New Jersey is recovering from Covid-19. The question now is whether the state can pull together the resources it will need to sustain that recovery and blot out future outbreaks.
“We are far better equipped to deal with a second wave than we … were for the first wave,” said Gov. Phil Murphy Wednesday during his daily briefing, recounting a conversation with Anthony Fauci, director of the National Institute of Allergy and Infectious Diseases.
“We’ve learned the hard way, as a country, we’ve got to invest in our public health infrastructure,” said Murphy later.
As of last week, New Jersey was testing between 20,000 and 30,000 people per day for the coronavirus, said Murphy. That’s above the 20,000-test benchmark the governor set earlier this month as a necessary first step for the state’s economic revival.
But while daily testing volumes are now in line with what Murphy has defined as acceptable, New Jersey is still two to three weeks away from deploying a contact tracing army it will need to help local and county health departments track down individuals who may have been exposed to the virus, said Health Commissioner Judith Persichilli Wednesday.
Further, Dimagi’s CommCare system, the information technology platform the state mandated for those health departments, won’t be ready until around the end of June. Once up and running, the system will allow state officials to coordinate contact tracing efforts with New York and other states across the Northeast.
Murphy has often identified wide-scale testing and contact tracing as prerequisites for reopening New Jersey’s economy and resuming normal life. He hammered the point home again on Wednesday.
“Every step of our restart and recovery must flow in a specific order so residents know first and foremost that their health will be safeguarded from Covid-19,” he said, later noting that “if, not when, there’s a flare up, we can quickly — through testing, tracing and isolation — contain that as best we can.”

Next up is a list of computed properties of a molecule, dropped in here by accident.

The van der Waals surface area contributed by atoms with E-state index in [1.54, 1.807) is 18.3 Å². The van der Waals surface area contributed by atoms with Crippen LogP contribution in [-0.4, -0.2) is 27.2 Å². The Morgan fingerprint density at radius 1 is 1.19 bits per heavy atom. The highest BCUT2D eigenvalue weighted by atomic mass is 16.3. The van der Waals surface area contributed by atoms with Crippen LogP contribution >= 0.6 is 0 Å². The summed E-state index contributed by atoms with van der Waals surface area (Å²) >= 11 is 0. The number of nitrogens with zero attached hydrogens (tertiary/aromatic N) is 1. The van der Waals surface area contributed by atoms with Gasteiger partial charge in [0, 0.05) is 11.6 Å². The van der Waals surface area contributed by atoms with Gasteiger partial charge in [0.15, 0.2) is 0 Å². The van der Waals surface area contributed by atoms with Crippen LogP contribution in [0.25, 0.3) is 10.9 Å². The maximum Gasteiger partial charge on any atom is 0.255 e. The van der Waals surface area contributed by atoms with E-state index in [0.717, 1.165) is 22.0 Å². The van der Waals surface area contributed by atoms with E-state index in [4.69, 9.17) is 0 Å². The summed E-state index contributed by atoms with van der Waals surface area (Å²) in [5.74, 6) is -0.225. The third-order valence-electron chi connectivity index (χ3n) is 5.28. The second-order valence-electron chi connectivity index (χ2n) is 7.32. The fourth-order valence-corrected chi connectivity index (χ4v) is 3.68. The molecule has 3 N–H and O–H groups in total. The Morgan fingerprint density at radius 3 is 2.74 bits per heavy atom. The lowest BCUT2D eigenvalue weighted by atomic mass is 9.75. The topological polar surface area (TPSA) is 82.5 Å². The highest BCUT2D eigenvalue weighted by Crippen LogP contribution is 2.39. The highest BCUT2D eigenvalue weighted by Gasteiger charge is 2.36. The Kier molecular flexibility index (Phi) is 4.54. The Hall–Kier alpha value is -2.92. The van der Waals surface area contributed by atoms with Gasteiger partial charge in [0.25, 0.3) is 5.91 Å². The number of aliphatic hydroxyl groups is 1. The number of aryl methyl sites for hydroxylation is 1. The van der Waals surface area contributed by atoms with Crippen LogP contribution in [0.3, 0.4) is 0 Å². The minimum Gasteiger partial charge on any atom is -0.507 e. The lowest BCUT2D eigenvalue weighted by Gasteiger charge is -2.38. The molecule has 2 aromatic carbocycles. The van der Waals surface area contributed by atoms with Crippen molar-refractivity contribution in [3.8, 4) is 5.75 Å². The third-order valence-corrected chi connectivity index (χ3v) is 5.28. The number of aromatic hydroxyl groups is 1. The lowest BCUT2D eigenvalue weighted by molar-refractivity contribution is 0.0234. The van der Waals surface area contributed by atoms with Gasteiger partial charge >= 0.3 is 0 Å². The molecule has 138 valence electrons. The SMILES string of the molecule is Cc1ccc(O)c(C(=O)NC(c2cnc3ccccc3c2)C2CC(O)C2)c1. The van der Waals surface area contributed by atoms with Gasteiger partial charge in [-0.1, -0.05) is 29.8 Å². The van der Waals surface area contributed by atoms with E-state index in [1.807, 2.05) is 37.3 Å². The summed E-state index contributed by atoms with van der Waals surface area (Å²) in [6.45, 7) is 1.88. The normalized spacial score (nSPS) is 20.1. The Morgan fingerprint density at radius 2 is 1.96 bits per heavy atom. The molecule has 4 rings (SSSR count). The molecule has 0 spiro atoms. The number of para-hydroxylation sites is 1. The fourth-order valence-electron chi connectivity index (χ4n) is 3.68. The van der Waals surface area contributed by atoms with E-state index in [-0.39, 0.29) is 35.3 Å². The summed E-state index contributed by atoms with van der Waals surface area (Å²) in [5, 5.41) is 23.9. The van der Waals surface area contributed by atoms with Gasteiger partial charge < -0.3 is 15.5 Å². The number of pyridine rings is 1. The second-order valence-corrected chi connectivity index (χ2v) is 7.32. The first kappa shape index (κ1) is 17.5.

While testing capacity has expanded, the shoe leather work of identifying and contacting the close personal contacts of each new patient has remained the province of roughly 900 officials working within county and local health departments. Those departments were overwhelmed in late March and early April, when the state Department of Health was receiving reports of thousands of new Covid-19 cases each day.
Persichilli has said New Jersey will likely need 1,000 to 5,000 more people to assist with contact tracing efforts in order to stamp out future outbreaks. Many of them will likely be recruited through the state’s public universities, including the Rutgers School of Public Health, as well as staffing agencies.
“We hope to begin supplying local health departments with additional trained contact tracers by mid-June,” said Persichilli, reiterating her call on May 12 for multilingual and culturally diverse candidates to enable health officials to investigate cases in every New Jersey community.
Even though it will likely be weeks before the first tranche of reinforcements arrive to support local contact tracing efforts, Murphy has already taken several steps to allow more New Jerseyans to leave their homes and reopen their businesses.
On Friday, in advance of Memorial Day weekend, the governor increased the maximum size of outdoor gatherings to 25. More nonessential businesses are offering their wares curbside and parks, golf courses, gun ranges and batting cages have already opened up.
On Wednesday, Murphy said he was optimistic that continued improvements in the daily report of new cases and Covid-19 hospital census may soon allow him to safely lift restrictions on day care, summer camps and youth athletic leagues.
An administration official told POLITICO the existing contract tracing workforce is allowing the state to “start from a strong position” as it begins the next stages of its reopening.
We don’t — and frankly can’t — consider specific timetables until we meet our benchmarks on key factors,” said Murphy, noting that daily reports of new hospitalizations are down 80 percent from mid-April. “In our hospitals we’ve seen the numbers we’ve needed to see to begin our restart … We are now well past the peak.”
The number of new cases being reported each day is continuing to fall, even as the development of new types of Covid-19 tests, coupled with the rollout of 160-plus testing sites supported by public and private entities ranging from Walmart to the Federal Emergency Management Agency, has boosted the state’s testing capacity.
Murphy on Wednesday reported 970 new patients had tested positive for Covid-19, bringing the statewide total to more than 156,000. Another 148 residents have died of Covid-19, putting the overall death toll at 11,339 since March 4.
Daily testing totals have also been bolstered by the distribution of test kits to long-term care facilities, where outbreaks have been affirmatively linked to at least 4,800 deaths. The facilities are now required to act on plans to test residents and staff.
The state is also increasing screening of vulnerable populations, including those experiencing homelessness and migrant workers.
“We want more New Jerseyans to get tested,” said Murphy. “Anyone who wants to be tested, can get tested. But we especially want you to get tested if you have symptoms of Covid-19 or if you’ve had recent contact with someone who did test positive. We have the capacity.”